Half of big banks could exit business lines due to EU reforms
A study by PwC for the Association of Financial Markets in Europe has found that nine out of 18 globally systemic important banks could have to exit key business lines such as rates, commodities and securitisation if the EU presses ahead with its bank structural reform plans. It found that banks could face extra funding costs of €16 billion a year, plus €5.3 billion of one-off costs to implement the changes (FT, £, p16).
In a separate letter to the FT (£, 10) Benoît Lallemand from Finance Watch has criticised the BBA and FBF letter to the EU Commission which called for the proposals to be looked at again. Mr Lallemand calls on “EU policymakers to resist special pleading designed to protect subsidies and national champions”.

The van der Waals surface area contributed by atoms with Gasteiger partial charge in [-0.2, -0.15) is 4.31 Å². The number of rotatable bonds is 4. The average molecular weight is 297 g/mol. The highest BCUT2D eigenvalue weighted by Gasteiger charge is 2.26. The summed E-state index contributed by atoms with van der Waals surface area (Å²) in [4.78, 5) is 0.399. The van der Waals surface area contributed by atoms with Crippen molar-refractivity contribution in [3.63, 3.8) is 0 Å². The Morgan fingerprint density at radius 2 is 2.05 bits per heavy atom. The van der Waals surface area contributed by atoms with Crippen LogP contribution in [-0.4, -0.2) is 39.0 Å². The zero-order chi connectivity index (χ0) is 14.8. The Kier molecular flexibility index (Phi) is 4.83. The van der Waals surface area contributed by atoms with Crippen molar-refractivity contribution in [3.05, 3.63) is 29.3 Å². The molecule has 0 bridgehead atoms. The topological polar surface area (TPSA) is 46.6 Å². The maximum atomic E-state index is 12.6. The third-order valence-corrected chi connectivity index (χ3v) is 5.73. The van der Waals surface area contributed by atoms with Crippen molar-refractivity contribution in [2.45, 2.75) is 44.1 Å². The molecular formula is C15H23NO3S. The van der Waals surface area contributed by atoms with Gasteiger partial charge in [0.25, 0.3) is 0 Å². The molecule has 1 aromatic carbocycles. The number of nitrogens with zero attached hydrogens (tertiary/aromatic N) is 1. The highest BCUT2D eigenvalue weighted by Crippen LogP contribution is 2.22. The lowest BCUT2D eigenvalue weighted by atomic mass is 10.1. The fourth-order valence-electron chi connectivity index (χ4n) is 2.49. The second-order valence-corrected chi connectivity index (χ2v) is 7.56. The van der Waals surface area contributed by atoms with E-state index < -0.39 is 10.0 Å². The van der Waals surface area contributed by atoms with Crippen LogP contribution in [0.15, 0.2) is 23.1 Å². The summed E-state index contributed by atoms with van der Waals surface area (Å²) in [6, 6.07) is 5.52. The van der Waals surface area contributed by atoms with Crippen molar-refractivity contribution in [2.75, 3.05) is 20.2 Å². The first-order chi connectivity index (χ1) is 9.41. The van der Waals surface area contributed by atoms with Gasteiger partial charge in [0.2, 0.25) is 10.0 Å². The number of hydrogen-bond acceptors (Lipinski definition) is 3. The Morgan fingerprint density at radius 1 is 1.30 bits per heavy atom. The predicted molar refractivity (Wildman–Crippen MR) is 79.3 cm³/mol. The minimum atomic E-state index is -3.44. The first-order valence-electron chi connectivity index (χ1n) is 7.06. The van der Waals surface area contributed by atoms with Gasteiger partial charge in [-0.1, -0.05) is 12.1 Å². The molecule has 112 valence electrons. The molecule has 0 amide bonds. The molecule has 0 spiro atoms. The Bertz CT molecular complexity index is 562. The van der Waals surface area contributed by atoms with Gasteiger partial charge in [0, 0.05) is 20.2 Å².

Diamond: Basel III causing Western banks to retreat from Africa
Bob Diamond told an FT (£, p16) conference yesterday that the retreat of global banks from markets such as Africa is creating a “once in a lifetime” opportunity for investors. He said: “For 20 or 30 years the buyers of financial assets were always big financial companies. Basel III [capital rules] and too big to fail regulation have changed that and they are now completely off the stage… Money is being pulled back to home markets by banks in the US, UK and Europe because of Basel III. Global banks not in Africa are not looking at it all.” His new venture, Atlas Mara has invested in three banks so far in southern Africa, Rwanda and Nigeria and has not had to compete against any banks when doing those deals.
Metro: challenger banks “going to get their share”